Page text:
The Alaska Marine Highway has seen deep funding and service cuts as the state deals with a massive budget deficit.
With the money running low, what are the system’s prospects during this year’s legislative session?
Coastal lawmakers have heard from lots of constituents about fewer ferry sailings.
One is Ketchikan Rep. Dan Ortiz, an independent whose district’s link to the mainland is a stop or two south.
“We used to be able to have a choice of maybe three trips at least down to Prince Rupert during a week,” he said. “Now it’s been reduced to once a week and even in the worst times of service, once a month. That’s crazy.”
The same is true for Sitka Rep. Jonathan Kreiss-Tomkins, a Democrat whose district includes Petersburg and other island communities.
Once-frequent service has dropped to a trickle, he said.
“That impedes Alaskans trying to live their lives, not mention commerce in a pretty significant way,” he said.
The region’s lawmakers said it’s about more than declining revenue.
Recent House and Senate majorities have largely marginalized the voice of ferry port towns.
Sitka Sen. Bert Stedman, a Republican who represents the region south of Juneau, points to disproportionately large cuts to the ferry system, compared with other Department of Transportation programs.
“And I’m hoping with the new legislative makeup that we’ll be able to stabilize that and get some parity amongst the rest of DOT,” he said.
He’s referring to the new bipartisan House majority, which put all of Southeast’s representatives in leadership positions.
Gov. Bill Walker’s budget proposal for the next fiscal year cuts marine highway spending by about 2 percent. That’s far less than in recent years. But it’s still enough to eliminate about 180 jobs, most onboard two now-unstaffed ferries in long-term storage.
“The problem is we can’t cut any more. We just can’t,” said Juneau Sen. Dennis Egan, a Democrat whose district covers northern Southeast.
He’s among lawmakers hoping to block those cuts.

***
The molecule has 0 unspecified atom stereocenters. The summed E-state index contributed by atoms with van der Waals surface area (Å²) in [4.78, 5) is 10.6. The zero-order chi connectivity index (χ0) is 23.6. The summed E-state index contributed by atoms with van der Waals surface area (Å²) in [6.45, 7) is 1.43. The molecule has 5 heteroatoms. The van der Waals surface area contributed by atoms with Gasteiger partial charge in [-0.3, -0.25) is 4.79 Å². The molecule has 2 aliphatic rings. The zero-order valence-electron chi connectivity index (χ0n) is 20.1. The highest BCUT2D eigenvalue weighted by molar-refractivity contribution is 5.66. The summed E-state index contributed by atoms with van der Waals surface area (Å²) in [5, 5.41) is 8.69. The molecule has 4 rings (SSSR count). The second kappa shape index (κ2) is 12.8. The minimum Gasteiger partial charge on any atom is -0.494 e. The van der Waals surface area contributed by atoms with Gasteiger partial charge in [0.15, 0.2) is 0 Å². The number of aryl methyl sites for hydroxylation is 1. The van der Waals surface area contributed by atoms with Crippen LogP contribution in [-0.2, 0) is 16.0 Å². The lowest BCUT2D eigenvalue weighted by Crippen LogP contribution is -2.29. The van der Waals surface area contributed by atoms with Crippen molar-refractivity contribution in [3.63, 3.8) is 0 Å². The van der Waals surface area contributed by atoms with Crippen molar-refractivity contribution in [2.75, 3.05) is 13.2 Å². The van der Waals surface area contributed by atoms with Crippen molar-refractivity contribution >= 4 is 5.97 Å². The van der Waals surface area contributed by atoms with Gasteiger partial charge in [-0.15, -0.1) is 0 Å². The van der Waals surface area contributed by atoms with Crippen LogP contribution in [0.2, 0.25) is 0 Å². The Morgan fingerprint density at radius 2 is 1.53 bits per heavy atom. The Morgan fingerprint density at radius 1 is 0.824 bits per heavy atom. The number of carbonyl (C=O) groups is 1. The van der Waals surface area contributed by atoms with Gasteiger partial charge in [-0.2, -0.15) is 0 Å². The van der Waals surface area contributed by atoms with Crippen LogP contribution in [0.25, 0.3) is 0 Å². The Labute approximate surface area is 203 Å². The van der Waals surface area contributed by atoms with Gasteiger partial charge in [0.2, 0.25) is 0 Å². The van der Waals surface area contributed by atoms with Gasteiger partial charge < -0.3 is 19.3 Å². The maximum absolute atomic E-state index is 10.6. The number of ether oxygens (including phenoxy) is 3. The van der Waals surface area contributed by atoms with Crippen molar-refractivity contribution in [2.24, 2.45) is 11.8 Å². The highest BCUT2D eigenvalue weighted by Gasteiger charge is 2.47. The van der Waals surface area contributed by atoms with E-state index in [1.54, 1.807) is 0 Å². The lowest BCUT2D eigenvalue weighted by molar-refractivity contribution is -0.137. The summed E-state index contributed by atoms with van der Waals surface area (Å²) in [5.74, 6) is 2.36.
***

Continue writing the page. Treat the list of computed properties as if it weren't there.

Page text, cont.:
Some hope to add a little funding, though others say increased efficiency is the key.
Beyond the budget, the ferry system faces possible management changes stemming from this year’s session.
They’re tied to a study recommending the marine highway be run by a public corporation overseen by a stakeholders’ board. Ship, terminal and other assets would remain the state transportation department’s property.
Juneau Rep. Sam Kito III, a Democrat whose district includes Haines, Skagway and a few smaller communities, said independent management could make the system more flexible and responsive.
“They can tell us this is what the marine highkway system will look like in five years, this is what our goals are for improving cost recovery, for decreasing costs, and I think they can do that very well within the public corporation framework,” he said.
It’s a bad idea, Stedman said, at least for now. He worries lawmakers could use it as an excuse to cut funding.
“Where’s the revenue? If the state’s subsidizing the marine highway $60 million, $70 million, $80 million a year, where’s that revenue stream and how stable is it?” he said. “Once that question’s answered, we can have more dialog on how we’re going to operate it.”
Whether it’s governance or money, the region’s legislators want the result to be a more predictable marine highway.
Justin Parish, a Democrat who represents Juneau’s Mendenhall Valley, puts it this way.
“People are depending on the service for medical transportation, for school transportation and to make trips to buy necessities,” he said. “I don’t think that there’s a sufficient degree of consistency and reliability right now.”
We won’t know whether any of this will happen until lawmakers pass a budget, and possibly other legislation.